Stolen ‘National Anthem’

Should Congress enact a bill to change our national anthem?

I visited London, England and loved just about everything about it. But imagine my surprise when I found that our national anthem was a duplicate copy of theirs, saved the lyrics. The good ‘ole "Red, White, and Blue" puttin’ it down to someone else’s tune. Uh-uh, not good, America.

Aside from our shared language, a few customs and a legal system, we have little in common. The steering wheel of their cars is on the right side. They drive on the wrong side of the street. Their taxi cabs look weird. And, they chop off their words when they speak.

Have you ever eaten their food? Don’t. You really have to work at it to make food taste that awful. However, culinary experts say their food’s getting better. I say they still have a ways to go. I bet our Olympians returned home a dress/pant size smaller by forgoing their grub. Yet, we’ve gone and copied their country’s swan song. By the way, isn’t that copyright infringement?

That is ugly. So here’s what I propose. We have a contest to come up with a ‘new’ national anthem. Better still, we get the states involved and make it a competition. Each state will come up with its own version of a national song. And the grand prize for the winning state will be to have their deficit erased for the next ten years.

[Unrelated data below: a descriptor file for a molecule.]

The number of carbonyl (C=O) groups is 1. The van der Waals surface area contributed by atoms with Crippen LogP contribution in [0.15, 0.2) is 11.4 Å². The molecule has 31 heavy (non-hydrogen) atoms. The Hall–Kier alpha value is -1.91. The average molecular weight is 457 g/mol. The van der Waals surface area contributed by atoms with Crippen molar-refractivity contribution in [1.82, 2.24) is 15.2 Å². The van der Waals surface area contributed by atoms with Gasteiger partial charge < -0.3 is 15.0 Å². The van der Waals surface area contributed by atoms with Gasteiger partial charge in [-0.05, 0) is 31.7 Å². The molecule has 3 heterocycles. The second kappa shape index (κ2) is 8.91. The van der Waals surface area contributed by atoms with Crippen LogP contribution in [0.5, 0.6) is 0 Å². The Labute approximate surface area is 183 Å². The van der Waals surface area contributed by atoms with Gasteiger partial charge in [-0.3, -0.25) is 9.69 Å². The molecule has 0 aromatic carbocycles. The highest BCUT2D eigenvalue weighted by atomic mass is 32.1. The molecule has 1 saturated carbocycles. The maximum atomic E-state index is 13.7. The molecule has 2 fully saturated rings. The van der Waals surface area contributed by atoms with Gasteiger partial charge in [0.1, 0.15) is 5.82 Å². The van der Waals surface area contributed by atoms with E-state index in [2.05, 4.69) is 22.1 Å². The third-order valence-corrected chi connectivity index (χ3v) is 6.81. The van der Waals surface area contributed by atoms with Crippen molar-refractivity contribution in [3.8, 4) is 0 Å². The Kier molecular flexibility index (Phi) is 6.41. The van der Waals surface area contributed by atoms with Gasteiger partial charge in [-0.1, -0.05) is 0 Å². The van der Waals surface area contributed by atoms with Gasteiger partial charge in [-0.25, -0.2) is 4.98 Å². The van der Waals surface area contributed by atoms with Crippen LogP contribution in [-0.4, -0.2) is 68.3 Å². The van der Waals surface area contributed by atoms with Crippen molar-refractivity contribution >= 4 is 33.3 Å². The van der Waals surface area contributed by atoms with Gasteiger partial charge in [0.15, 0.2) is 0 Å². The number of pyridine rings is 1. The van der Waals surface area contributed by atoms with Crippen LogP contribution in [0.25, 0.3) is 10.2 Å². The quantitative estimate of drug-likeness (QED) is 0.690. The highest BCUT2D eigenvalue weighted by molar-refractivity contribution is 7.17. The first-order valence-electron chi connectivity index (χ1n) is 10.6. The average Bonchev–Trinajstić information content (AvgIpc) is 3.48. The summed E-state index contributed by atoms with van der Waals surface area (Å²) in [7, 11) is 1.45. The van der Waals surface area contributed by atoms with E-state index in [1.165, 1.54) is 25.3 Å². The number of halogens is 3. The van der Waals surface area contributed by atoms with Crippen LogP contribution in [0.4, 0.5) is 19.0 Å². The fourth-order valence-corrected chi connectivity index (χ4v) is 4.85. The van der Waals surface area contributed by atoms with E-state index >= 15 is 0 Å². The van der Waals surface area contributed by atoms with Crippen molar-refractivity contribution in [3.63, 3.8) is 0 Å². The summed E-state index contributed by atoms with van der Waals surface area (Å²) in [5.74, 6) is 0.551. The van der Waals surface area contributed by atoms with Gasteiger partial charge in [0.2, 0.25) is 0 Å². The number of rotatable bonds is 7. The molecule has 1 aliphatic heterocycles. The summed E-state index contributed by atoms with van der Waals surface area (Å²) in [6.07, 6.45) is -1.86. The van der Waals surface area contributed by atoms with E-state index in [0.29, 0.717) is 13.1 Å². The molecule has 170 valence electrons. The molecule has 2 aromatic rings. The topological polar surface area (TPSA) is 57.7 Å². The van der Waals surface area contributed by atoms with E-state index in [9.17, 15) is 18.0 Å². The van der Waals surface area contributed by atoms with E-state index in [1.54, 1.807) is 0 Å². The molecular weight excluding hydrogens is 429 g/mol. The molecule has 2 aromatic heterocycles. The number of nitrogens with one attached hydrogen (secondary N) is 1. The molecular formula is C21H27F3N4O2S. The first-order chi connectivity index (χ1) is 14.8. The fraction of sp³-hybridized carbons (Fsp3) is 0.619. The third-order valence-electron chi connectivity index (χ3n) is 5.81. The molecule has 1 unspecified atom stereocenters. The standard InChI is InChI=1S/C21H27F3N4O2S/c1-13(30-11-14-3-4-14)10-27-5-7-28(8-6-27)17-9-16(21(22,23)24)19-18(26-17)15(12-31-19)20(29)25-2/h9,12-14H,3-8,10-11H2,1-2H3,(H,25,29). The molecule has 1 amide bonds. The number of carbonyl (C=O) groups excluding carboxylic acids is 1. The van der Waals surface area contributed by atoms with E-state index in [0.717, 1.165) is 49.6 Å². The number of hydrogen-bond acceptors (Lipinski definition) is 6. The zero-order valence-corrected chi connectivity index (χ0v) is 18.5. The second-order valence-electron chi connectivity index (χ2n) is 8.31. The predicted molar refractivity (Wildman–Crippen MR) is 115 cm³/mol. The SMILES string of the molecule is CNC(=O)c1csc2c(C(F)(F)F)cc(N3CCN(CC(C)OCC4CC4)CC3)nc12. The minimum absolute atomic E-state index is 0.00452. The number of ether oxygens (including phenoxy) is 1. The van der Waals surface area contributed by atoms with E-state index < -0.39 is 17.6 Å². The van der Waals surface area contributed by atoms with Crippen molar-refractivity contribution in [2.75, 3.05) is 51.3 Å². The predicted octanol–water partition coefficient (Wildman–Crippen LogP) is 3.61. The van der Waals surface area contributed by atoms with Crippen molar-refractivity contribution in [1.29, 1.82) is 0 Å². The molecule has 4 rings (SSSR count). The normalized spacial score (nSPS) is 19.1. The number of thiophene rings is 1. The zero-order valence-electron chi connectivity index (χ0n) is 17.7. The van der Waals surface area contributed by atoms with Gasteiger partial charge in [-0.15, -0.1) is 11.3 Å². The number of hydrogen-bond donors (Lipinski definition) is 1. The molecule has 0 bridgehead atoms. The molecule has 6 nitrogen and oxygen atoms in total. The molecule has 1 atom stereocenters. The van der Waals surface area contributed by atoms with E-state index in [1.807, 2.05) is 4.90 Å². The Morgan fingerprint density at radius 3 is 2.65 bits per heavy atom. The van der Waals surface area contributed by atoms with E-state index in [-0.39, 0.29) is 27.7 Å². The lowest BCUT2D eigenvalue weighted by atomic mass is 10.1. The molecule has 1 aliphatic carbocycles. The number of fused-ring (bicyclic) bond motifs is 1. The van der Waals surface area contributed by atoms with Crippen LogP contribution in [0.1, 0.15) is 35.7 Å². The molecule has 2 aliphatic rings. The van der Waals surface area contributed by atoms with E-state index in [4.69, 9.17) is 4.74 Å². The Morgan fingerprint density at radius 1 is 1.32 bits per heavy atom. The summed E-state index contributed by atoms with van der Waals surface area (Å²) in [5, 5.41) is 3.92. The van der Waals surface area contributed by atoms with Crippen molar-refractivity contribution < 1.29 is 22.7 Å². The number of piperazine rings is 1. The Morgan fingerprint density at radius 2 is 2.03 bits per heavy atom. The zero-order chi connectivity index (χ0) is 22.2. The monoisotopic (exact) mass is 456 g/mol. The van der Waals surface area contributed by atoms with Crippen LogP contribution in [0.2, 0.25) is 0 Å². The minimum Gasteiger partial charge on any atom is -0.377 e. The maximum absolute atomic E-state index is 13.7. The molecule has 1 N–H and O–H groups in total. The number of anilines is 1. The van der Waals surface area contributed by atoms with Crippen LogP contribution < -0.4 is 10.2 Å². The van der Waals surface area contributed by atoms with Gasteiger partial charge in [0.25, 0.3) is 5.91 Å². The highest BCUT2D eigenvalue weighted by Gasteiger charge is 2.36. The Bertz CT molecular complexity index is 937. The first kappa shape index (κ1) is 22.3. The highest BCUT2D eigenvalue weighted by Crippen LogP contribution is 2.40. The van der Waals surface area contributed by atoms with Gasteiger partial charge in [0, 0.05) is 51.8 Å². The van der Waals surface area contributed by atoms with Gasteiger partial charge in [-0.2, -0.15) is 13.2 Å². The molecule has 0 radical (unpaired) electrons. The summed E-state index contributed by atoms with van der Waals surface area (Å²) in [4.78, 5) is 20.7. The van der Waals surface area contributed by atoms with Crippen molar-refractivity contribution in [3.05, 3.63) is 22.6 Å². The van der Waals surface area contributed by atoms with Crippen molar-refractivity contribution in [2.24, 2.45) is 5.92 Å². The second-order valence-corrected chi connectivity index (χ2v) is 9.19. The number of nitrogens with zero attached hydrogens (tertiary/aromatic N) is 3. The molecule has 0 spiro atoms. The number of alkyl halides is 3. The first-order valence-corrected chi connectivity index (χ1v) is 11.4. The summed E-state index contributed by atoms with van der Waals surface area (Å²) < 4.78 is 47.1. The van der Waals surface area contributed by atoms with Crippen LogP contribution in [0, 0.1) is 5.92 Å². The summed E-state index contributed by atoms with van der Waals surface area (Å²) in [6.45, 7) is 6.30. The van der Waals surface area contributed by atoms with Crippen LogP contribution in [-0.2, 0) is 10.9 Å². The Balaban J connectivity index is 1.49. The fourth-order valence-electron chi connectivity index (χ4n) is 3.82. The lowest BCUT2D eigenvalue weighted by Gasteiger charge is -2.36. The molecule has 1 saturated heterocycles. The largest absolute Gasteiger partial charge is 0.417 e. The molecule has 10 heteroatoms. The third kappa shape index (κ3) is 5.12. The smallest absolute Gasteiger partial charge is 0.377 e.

No doubt, we’ll need to handicap some states. New York simply has too many creative geniuses to be in the mix (sorry L.A.). Maybe they could be judges. If the buck stopped with me, I’d commission Andrew Lloyd Webber (The Phantom of the Opera) or Quincy Jones (27 Grammys) to do the honors. Even try and get them to collaborate on a national song.

Hey, wouldn’t it be great if we could get together those voices on the We Are The World track to produce an anthem? OK, I’ll admit I don’t have all the answers. But one thing is certain—we’d have a national anthem that would be our very own.

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Lauren October 09, 2012 at 03:05 AM
The tune you're referring to is "To Anacreon in Heaven," which was a popular pub tune at the time. It had been composed by John Stafford Smith in the 1700s for the Anacreontic Club, which met regularly at the Crown and Anchor Tavern in England. The original lyrics were pretty amusing and dedicated to Anacreon, a Greek lyrical poet as well as his connection with the Greek god of wine. Francis Scott Key wrote the poem (originally known as "Defenders of Fort McHenry") that became our anthem independent of the tune. However, it wasn't long after the poem was written that an actor sang it to this tune at Baltimore's Holliday Street Theater. After finishing, the company re-enacted the bombing of Ft. McHenry. I know that this article is all in good fun, but I thought it would be neat to share some of the background. I kind of love that this is our national anthem because the whole thing is sort of a mockery of British superiority. Who else has a national anthem that has a connection to a pagan god? Hehe. (Shameless self-promotion: I wrote a section on this in my book Wicked Baltimore: Charm City Sin and Scandal) Thanks, Lauren Silberman
Shaka Zulu October 25, 2012 at 04:56 PM
thanks Lauren that is some good information, love to learn something everyday. The star spangled banner is fine we do not need another anthem in my opinion.


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